University of Iowa News Release
Feb. 11, 2005
Kantorei Will Present Nature In Music Feb. 25
Kantorei, the top vocal ensemble of the University of Iowa School of Music, will present a free concert under the direction of doctoral conducting student Anne Lyman at 8 p.m. Friday, Feb 25 in Clapp Recital Hall on the UI campus.
Kantorei is a touring ensemble of approximately 30 singers, most of whom are graduate students. One of several major ensembles in the choral department, Kantorei presents four or five concerts on campus each year, tours to off-campus performances and participates in major choral works with the University Symphony. Timothy Stalter is director of choral activities for the UI School of Music.
The program for the Feb. 25 concert will feature an eclectic selection of pieces, most of which represent elements of nature in music. The first set opens with Gerald Finzi's "My Spirit Sang All Day," followed by "Weep You, No More, Sad Fountains" by Rebecca Clarke. Closing this set will be Stephen Chatman's setting of Alfred, Lord Tennyson's "There is Sweet Music Here," a poem that celebrates music that "softer falls than petals from blown roses on the grass."
The next set represents the "secunda prattica" (second practice) of the late 16th century in Italy. The new music of the time, the "secunda prattica" emphasized expression of the text and overturned many of the accepted rules of composition. This modern style appeared in the dramatic Italian madrigals of Cipriano de Rore and reached a peak in the work of Claudio Monteverdi, composers whose works form this portion of the program.
The third set features sacred texts that celebrate the Virgin Mary as an embodiment of nature. "Ave Virgo sanctissima" by Francisco Guerrero and two settings of "O viridissima virga" by Hildegarde of Bingen and Janika Vandervelde include such descriptive texts as "Hail, most Holy Virgin, beautiful as the lilies and soft and fragrant as the rose," and "Hail, O greenest branch, spring forth in the airy breezes."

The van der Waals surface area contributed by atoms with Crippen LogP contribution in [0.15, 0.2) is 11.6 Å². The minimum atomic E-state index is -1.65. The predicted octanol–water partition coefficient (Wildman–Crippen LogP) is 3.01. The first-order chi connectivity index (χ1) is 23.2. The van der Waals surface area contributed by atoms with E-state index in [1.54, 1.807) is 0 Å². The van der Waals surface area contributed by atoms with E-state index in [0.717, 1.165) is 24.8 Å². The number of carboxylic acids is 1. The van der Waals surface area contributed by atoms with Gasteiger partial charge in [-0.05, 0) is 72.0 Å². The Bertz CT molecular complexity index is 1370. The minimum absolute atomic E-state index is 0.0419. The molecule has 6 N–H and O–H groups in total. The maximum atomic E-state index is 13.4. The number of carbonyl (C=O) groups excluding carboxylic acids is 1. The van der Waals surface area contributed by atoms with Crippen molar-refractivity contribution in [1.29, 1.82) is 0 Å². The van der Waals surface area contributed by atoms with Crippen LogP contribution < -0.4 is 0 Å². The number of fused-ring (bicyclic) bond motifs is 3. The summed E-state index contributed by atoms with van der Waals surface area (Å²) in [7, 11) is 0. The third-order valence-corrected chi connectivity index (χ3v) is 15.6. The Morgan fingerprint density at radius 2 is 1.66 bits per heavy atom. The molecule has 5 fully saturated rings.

The program ends with a pair of pieces by Reynaldo Hahn that glorify day and night, and Leonard Bernstein's "Make our Garden Grow" from "Candide."
Lyman is currently pursuing a doctorate in choral conducting under Timothy Stalter at the UI School of Music. She holds a musicology degree from the College of Wooster and received a master's degree in choral conducting from the College-Conservatory of Music at the University of Cincinnati. In addition to conducting, she has performed with professional choirs in Texas, Ohio and most recently in Boston, where she sang with the Cantata Singers, the King's Chapel Choir and Boston Secession. She has also studied and performed early music in England. She is the conductor of the Concert Choir at Cornell College and is director of music at Gloria Dei Lutheran Church in Iowa City.
The School of Music is part of the Division of Performing Arts in the UI College of Liberal Arts and Sciences.
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